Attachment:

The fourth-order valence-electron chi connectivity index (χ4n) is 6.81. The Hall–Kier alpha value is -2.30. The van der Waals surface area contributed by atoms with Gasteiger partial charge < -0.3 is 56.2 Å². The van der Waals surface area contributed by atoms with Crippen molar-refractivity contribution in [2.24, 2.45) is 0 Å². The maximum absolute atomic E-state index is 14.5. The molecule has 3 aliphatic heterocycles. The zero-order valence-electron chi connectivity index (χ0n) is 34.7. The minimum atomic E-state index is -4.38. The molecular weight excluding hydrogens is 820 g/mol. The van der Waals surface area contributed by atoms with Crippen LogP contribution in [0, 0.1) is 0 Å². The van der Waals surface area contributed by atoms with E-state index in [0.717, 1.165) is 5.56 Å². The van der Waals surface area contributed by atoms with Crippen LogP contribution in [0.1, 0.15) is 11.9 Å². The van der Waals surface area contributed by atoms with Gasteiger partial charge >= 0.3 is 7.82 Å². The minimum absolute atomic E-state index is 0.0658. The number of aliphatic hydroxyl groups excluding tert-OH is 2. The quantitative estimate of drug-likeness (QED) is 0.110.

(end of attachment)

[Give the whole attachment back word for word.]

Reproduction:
The fourth-order valence-electron chi connectivity index (χ4n) is 6.81. The Hall–Kier alpha value is -2.30. The van der Waals surface area contributed by atoms with Gasteiger partial charge < -0.3 is 56.2 Å². The van der Waals surface area contributed by atoms with Crippen molar-refractivity contribution in [2.24, 2.45) is 0 Å². The maximum absolute atomic E-state index is 14.5. The molecule has 3 aliphatic heterocycles. The zero-order valence-electron chi connectivity index (χ0n) is 34.7. The minimum atomic E-state index is -4.38. The molecular weight excluding hydrogens is 820 g/mol. The van der Waals surface area contributed by atoms with Crippen LogP contribution in [0, 0.1) is 0 Å². The van der Waals surface area contributed by atoms with E-state index in [0.717, 1.165) is 5.56 Å². The van der Waals surface area contributed by atoms with Crippen LogP contribution in [0.1, 0.15) is 11.9 Å². The van der Waals surface area contributed by atoms with Gasteiger partial charge >= 0.3 is 7.82 Å². The minimum absolute atomic E-state index is 0.0658. The number of aliphatic hydroxyl groups excluding tert-OH is 2. The quantitative estimate of drug-likeness (QED) is 0.110.